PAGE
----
If you pursue an end, you chain yourself. If everything you do is done as if it were an end in itself, you free yourself (the principle of immediate action).

We return to the theme of pursuit, but now applied to any object. It is not said here that there can be no goals or aims in our activities, for without them we would not be able to move forward or would do so in an errant or chaotic manner. What is meant is that given a goal we can derive multiple learnings from all the intermediate steps that have to be taken to reach that goal. In other words, the goal is important, but the path taken is equally important. To pursue the end is to forget the road to be travelled, it is to be blinded by the result, it is to possessively desire to reach that goal at any price and to sow the road to it with contradictions and unnecessary suffering. To do everything as if it were an end in itself is to find a gift in every step we take, to find a lesson, to find the meaning that lies in every moment of that path. If we feel that everything we do has a meaning within a greater purpose, we are liberated.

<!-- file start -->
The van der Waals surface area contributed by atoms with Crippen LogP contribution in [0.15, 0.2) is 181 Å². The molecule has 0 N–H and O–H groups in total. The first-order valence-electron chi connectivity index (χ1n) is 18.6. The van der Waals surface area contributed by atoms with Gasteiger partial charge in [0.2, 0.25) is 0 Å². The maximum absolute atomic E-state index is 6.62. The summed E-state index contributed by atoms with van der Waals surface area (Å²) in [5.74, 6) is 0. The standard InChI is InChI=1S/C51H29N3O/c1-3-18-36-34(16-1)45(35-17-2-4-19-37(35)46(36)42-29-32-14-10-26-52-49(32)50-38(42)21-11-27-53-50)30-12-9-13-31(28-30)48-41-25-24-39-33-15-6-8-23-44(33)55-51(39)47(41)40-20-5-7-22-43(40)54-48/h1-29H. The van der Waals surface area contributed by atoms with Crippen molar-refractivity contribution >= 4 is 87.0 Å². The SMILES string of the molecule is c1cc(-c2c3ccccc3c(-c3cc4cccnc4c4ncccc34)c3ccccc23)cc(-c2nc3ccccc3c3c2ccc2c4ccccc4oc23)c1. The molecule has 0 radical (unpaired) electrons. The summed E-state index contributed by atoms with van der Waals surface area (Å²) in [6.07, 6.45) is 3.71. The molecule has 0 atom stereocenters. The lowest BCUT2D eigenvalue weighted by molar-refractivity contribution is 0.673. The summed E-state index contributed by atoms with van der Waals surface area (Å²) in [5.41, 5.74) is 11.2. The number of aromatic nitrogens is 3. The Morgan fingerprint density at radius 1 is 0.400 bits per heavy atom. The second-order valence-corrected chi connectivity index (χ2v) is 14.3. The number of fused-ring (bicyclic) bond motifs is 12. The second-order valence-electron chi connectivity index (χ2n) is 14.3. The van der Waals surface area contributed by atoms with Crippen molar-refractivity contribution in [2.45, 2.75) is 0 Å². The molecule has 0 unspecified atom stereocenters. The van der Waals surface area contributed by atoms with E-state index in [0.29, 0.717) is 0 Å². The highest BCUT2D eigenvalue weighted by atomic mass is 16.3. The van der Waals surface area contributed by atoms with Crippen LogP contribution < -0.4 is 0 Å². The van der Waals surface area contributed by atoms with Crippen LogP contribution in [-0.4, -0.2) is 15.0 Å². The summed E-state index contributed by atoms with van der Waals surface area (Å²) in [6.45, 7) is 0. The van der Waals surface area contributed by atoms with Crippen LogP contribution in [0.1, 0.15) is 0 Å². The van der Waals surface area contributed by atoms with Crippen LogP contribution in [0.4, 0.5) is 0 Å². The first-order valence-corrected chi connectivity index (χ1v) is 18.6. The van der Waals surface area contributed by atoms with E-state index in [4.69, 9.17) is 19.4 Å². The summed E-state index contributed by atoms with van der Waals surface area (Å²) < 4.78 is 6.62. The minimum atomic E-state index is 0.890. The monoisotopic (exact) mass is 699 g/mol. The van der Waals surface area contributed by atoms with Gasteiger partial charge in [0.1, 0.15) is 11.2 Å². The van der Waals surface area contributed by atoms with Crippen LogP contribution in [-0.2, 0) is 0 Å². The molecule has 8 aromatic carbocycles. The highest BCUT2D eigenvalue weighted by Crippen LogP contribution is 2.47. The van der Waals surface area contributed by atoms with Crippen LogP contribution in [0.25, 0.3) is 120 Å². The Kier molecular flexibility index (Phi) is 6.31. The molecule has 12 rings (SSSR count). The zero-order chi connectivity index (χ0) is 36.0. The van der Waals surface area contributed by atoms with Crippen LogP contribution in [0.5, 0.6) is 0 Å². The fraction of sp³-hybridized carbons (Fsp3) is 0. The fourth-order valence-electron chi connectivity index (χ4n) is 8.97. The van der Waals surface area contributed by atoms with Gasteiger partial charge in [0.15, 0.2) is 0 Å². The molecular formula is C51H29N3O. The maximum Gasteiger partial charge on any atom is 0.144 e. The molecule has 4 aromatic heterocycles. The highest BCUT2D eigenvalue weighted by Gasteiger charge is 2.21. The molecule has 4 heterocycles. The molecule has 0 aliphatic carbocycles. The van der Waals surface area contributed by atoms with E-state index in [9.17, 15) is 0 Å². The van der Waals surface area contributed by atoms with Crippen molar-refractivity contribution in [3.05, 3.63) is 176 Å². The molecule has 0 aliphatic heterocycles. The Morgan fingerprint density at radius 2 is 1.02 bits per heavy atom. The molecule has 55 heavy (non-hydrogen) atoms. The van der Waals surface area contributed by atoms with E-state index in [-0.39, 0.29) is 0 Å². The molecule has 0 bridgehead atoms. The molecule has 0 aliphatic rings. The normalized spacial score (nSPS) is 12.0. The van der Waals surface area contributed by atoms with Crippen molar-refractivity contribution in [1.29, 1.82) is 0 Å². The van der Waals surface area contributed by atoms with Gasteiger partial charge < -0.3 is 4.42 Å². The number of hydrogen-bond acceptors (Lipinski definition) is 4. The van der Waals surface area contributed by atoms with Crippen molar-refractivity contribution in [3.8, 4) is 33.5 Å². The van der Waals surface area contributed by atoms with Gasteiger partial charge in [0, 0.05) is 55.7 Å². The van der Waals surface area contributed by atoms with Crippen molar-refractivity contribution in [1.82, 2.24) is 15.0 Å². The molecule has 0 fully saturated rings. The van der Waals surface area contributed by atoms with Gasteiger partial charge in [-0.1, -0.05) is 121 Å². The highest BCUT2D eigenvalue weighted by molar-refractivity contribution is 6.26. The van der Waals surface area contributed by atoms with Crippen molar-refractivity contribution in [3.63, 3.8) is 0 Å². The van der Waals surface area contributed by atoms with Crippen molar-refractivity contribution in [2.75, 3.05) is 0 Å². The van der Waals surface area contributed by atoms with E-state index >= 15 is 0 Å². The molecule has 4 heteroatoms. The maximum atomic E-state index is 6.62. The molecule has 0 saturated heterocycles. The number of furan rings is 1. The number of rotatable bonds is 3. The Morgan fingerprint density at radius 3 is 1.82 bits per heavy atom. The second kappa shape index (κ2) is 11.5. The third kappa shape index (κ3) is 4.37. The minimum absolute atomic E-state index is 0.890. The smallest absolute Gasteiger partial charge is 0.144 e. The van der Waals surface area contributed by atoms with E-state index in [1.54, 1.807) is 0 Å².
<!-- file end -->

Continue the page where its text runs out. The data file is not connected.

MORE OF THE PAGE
You will make your conflicts disappear when you understand them at their ultimate root, not when you want to solve them (principle of understood action).

This is a very nice principle as it has a, let’s say, counter-intuitive character. It must be said that a conflict does not disappear precisely when you want to resolve it, it is controversial. However, this is what usually happens. Almost all of us, when faced with a difficult or conflictive situation, moved by our anxiety, tend to rush to solve it without understanding it well or in depth. With such improvisation, what we achieve is to make things worse and to keep on going blindly in a chain where the conflict becomes endless. What the principle does is to invite us to understand situations at their root. See how it got there (its process), see what it is connected to (its relationships) and see what elements are participating in it (its composition). With a good map of the situation, solutions will become more evident.

So much for the second set of principles. In the next article we will explain the last 4 to finish this topic.

If you want to discuss the subject, you can write to us at